As you can see, as crazy as this sounds, despite the fact PDA's are usually portable - it doesn't really matter if the device is attached to the computer with a few leads - in fact - this is preferable in order to save money and further research through learning how to program a whole new type of system.

Thanks in advance!!

EDIT: By touchscreen lcd I mean a colour one that will be able to handle the resolution similar to 320 x 480 (in other words a screen with the spec of an iphone screen would be ideal).

01-09-2009, 12:10 PM
320x240 full system touchscreen: http://www.sparkfun.com/commerce/product_info.php?products_id=8853

320x240 touchscreen: http://www.sparkfun.com/commerce/product_info.php?products_id=8624

Various high-res touchscreen modules: http://www.densitron.com/displays/touch_screen_displays.aspx maybe you can sample one?

With the exception of the first, you'll need to use a microcontroller to interface it to the PC.

01-09-2009, 06:06 PM
Thanks a lot Adrenalynn.
They all look like exactly what I'm after to be honest. Not that they're anything to go by, but I seen the odd pic on that last link of what looks like a fully moulded pda casing for the screens to go in so maybe they can provide that. Anyway, the microcontroller comment confused me quite a bit. Have you got any links to a microcontroller that would be typical of the one I'll be looking for? I'll google it now, but if you have a link for the exact type you mean that would also be helpful.
Thanks again!! ;)

01-09-2009, 06:25 PM
Something extremely similar to what I'm after:

YouTube - PIC18F Simple touch screen GUI

If I had that - I could get casing from somewhere no problem.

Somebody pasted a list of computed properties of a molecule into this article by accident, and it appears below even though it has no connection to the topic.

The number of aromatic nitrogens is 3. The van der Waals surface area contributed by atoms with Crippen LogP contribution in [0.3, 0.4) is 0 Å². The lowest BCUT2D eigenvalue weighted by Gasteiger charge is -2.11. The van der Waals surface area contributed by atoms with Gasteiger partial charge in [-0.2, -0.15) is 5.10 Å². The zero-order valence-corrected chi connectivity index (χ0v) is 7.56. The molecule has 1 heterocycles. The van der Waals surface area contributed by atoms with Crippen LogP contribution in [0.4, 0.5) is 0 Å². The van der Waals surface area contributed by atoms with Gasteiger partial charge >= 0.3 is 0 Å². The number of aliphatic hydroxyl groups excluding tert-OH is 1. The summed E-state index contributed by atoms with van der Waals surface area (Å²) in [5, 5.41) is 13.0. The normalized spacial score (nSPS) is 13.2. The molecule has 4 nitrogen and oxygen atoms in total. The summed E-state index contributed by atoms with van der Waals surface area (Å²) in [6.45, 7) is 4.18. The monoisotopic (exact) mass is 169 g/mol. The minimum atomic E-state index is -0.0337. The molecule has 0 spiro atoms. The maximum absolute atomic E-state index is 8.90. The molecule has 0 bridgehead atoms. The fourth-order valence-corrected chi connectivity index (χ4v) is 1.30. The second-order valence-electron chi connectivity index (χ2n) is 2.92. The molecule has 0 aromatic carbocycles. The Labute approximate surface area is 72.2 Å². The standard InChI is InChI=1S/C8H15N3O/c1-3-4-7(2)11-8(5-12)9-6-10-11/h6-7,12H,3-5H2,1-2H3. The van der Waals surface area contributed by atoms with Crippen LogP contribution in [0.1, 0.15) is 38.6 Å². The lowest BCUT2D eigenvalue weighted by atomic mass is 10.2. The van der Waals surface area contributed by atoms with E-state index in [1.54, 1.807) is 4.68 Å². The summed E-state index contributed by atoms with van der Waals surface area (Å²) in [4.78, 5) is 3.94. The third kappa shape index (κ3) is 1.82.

01-09-2009, 07:20 PM
Yup! In this case, they're using a PIC18F microcontroller to drive the touchscreens. Probably digital data lines...

The mid-sized PICs, the mid-sized AVRs, pretty much any of the ARMs - do you already code under any of the common microcontrollers? If you do - pick one of those. ;)

I like the AVRs myself, but I've never been fond of the PICs, really - but that's just a personal preference thing.

This unit: http://www.sparkfun.com/commerce/product_info.php?products_id=8853 is ready to go. Nicely encased, all the I/O taken care of, processor and RAM onboard. And you could do some radically spiffy stuff with its extras, like the MP3 decoder and the 3axis/11bit accelerometer. You could press the touch screen to click your PC's mouse button, and rotate the hand-held unit causing it to move the mouse around on the PC screen just from rotation and draw on the PC screen, echo'd to the touchscreen. Kinda like a super-wiimote.


As far as I can see, this unit meets all your requirements and then destroys them with extras. You could even make it wireless to the PC by plugging in a wifi router or hooking-up an XBee